FIGURE 1. Progress of plasma research and development along with some historical moments in the combustion- and electricity-based technologies.
Regardless of these categorizations, the cascade of energy transfers from the highly energetic electrons to all the other species through collisions leads to an increase in gas temperature. Depending on the conditions, this increase can range from several Kelvin up to temperatures that are more than one order of magnitude greater than what can be achieved through the conventional combustion of fossil fuel (see Figure 2 and Table 1). Particularly, non-thermal plasmas operating at atmospheric pressure, such as Dielectric Barrier Discharges (DBD) (Brandenburg, 2017) and Nanosecond Repetitively Pulsed (NRP) discharges (Huiskamp, 2020; Wang and Namihira, 2020), generate highly energetic electrons with only a minimal increase in the gas temperature (Te >> Tgas). Arc discharges, on the other hand, representing thermal plasmas, typically demonstrate Te = Tgas (∼ 10,000 K) at their core. Between these opposites, elongated arc (including gliding arc) discharges (Fridman et al., 1999) and microwave (MW) discharges (Tiwari et al., 2020) can bridge the wide gap in Tgas, from room temperature up to several thousand Kelvin. It should be also noted that a local Tgas in the discharge channel of NRP discharges can go up to a couple of thousand Kelvin.
FIGURE 2. Plasma characteristics in terms of electron temperature (Te) and gas temperature (Tgas) for the selected discharges at atmospheric pressure.
These properties place plasma in a unique position in an electrified future by providing two almost independent ways to control chemical reactions, allowing for energetic electron-driven chemistry, (extreme) heat-driven chemistry, and any possible combination of the two. Low-pressure non-thermal plasma-based nanoscale semiconductor fabrication is a perfect example of electron-driven chemistry, which has already led us to the dawn of the fourth industrial revolution (Donnelly and Kornblit, 2013; Adamovich et al., 2017), whereas thermal plasma-based arc welding and waste treatment well represents heat-driven plasma processes (Murphy and Uhrlandt, 2018; Sikarwar et al., 2020).
A Versatile Platform for Electrically Driven Chemical Synthesis
Currently, we burn chemicals (in the form of fossil fuels or biological matter) to generate electrical energy. Plasma has the potential to be a key technology to transform electrical energy into chemical energy, and thus efficiently store electrical energy in a chemical form by synthesizing chemicals and fuels of interest (Snoeckx and Bogaerts, 2017). Plasma technology provides us with the opportunity to utilize the full potential of electrical energy. Energy production is already shifting away from fossil fuels to renewable sources. In the same way, a similar shift from conventional energy sources towards electricity in industrial processes might be envisioned.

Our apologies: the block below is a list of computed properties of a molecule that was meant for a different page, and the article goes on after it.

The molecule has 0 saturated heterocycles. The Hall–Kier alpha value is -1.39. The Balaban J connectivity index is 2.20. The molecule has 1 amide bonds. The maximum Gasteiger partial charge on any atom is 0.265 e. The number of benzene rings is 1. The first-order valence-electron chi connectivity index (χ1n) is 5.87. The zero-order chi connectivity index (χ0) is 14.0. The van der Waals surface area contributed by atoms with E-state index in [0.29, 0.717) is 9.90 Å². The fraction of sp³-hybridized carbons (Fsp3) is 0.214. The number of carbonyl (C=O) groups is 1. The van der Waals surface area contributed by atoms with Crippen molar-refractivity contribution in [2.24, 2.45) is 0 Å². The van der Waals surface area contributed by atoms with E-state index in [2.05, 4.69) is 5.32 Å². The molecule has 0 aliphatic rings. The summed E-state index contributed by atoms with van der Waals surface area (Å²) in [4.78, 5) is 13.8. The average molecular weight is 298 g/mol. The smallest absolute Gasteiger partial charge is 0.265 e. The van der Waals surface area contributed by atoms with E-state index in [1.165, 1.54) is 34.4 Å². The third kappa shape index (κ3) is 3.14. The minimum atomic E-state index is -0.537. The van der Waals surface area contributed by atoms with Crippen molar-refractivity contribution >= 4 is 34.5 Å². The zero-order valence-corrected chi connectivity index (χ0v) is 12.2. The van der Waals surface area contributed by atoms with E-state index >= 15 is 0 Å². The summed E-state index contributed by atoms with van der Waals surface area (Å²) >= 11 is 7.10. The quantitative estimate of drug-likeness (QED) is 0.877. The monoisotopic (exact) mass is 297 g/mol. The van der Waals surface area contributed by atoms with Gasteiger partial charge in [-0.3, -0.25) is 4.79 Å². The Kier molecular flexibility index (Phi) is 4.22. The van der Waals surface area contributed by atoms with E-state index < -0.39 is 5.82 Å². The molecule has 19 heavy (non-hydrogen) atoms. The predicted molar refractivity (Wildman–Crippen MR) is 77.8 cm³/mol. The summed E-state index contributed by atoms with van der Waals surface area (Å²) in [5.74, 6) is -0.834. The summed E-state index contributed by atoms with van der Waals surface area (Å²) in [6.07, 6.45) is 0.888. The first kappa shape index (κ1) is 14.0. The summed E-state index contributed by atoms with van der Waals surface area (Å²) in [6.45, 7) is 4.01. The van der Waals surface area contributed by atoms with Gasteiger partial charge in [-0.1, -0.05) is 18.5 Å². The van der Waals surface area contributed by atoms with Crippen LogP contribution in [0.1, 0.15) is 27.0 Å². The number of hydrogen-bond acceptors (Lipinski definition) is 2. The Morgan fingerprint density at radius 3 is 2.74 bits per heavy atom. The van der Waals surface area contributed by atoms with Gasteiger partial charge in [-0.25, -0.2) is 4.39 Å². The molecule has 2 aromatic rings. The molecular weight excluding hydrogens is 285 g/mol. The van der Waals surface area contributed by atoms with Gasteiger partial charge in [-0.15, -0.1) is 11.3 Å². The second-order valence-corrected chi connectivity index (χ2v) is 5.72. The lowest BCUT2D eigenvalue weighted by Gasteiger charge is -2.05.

Plasmas have already been investigated for hydrocarbon reforming processes, such as partial oxidation, dry reforming, steam reforming, and conversion of pure hydrocarbons (Tao et al., 2011; Wang et al., 2018; le Saché and Reina, 2022). The conversion of CO2, through pure CO2 splitting, CO2 hydrogenation, and artificial photosynthesis have also been studied (Snoeckx and Bogaerts, 2017; Tiwari et al., 2020; Saeidi et al., 2021; Ong et al., 2022). However, despite the wide variety of plasma devices invented, plasma chemistry for higher hydrocarbons (even C2 and C3) with CO2, O2, H2O, and N2 remains a mostly undiscovered domain.
While plasmas excel at initiating reactions, tuning the selectivity remains a major challenge. Recent studies have revealed that while the electron impact reactions can initiate a chemical reaction regardless of initial conditions, the thermochemistry (governed by the gas temperature) has a dominant effect on the product selectivity and thus final product composition (Zhang and Cha, 2015). Another study showed that despite the non-thermodynamic equilibrium nature of non-thermal plasmas, it is possible to influence the product selectivity by changing the inlet composition or adding specific reaction products to shift the chemical equilibrium (Snoeckx et al., 2018). Combining plasma with a catalyst is another route to affect the process selectivity. This approach creates synergistic effects that increase selectivity and yield and/or decrease the light-off temperature (Neyts et al., 2015; Whitehead, 2016; Bogaerts et al., 2020; Lovell et al., 2022). The mechanism of this synergy highly depends on the chemical process, the plasma properties and the type of catalyst; the catalyst can be activated by a combination of heat and/or the species (charges, photons, radicals, intermediates) generated by the plasma.